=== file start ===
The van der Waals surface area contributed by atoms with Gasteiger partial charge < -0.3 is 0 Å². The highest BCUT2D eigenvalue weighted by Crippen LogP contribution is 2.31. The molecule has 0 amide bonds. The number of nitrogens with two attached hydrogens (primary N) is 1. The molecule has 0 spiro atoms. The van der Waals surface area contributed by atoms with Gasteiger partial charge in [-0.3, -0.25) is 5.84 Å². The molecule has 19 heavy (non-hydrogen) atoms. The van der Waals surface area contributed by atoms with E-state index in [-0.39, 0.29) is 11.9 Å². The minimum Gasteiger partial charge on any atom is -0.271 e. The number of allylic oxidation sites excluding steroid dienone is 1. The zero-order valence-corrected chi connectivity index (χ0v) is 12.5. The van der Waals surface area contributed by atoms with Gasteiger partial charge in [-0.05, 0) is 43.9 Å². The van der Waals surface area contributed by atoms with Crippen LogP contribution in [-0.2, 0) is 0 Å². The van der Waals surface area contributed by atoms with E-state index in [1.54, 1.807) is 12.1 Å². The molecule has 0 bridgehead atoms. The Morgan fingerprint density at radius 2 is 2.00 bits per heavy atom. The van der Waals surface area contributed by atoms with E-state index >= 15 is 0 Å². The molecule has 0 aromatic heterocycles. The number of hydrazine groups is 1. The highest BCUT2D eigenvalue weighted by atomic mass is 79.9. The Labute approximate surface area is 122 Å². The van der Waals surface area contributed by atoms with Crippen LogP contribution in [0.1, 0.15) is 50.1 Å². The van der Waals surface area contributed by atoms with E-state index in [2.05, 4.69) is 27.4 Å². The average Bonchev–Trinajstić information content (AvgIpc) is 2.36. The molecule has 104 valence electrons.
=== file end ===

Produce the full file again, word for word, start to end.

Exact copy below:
The van der Waals surface area contributed by atoms with Gasteiger partial charge < -0.3 is 0 Å². The highest BCUT2D eigenvalue weighted by Crippen LogP contribution is 2.31. The molecule has 0 amide bonds. The number of nitrogens with two attached hydrogens (primary N) is 1. The molecule has 0 spiro atoms. The van der Waals surface area contributed by atoms with Gasteiger partial charge in [-0.3, -0.25) is 5.84 Å². The molecule has 19 heavy (non-hydrogen) atoms. The van der Waals surface area contributed by atoms with E-state index in [-0.39, 0.29) is 11.9 Å². The minimum Gasteiger partial charge on any atom is -0.271 e. The number of allylic oxidation sites excluding steroid dienone is 1. The zero-order valence-corrected chi connectivity index (χ0v) is 12.5. The van der Waals surface area contributed by atoms with Gasteiger partial charge in [-0.05, 0) is 43.9 Å². The van der Waals surface area contributed by atoms with Crippen LogP contribution in [-0.2, 0) is 0 Å². The van der Waals surface area contributed by atoms with E-state index in [1.54, 1.807) is 12.1 Å². The molecule has 0 bridgehead atoms. The Morgan fingerprint density at radius 2 is 2.00 bits per heavy atom. The van der Waals surface area contributed by atoms with E-state index >= 15 is 0 Å². The molecule has 0 aromatic heterocycles. The number of hydrazine groups is 1. The highest BCUT2D eigenvalue weighted by atomic mass is 79.9. The Labute approximate surface area is 122 Å². The van der Waals surface area contributed by atoms with Crippen LogP contribution in [0.1, 0.15) is 50.1 Å². The van der Waals surface area contributed by atoms with E-state index in [2.05, 4.69) is 27.4 Å². The average Bonchev–Trinajstić information content (AvgIpc) is 2.36. The molecule has 104 valence electrons.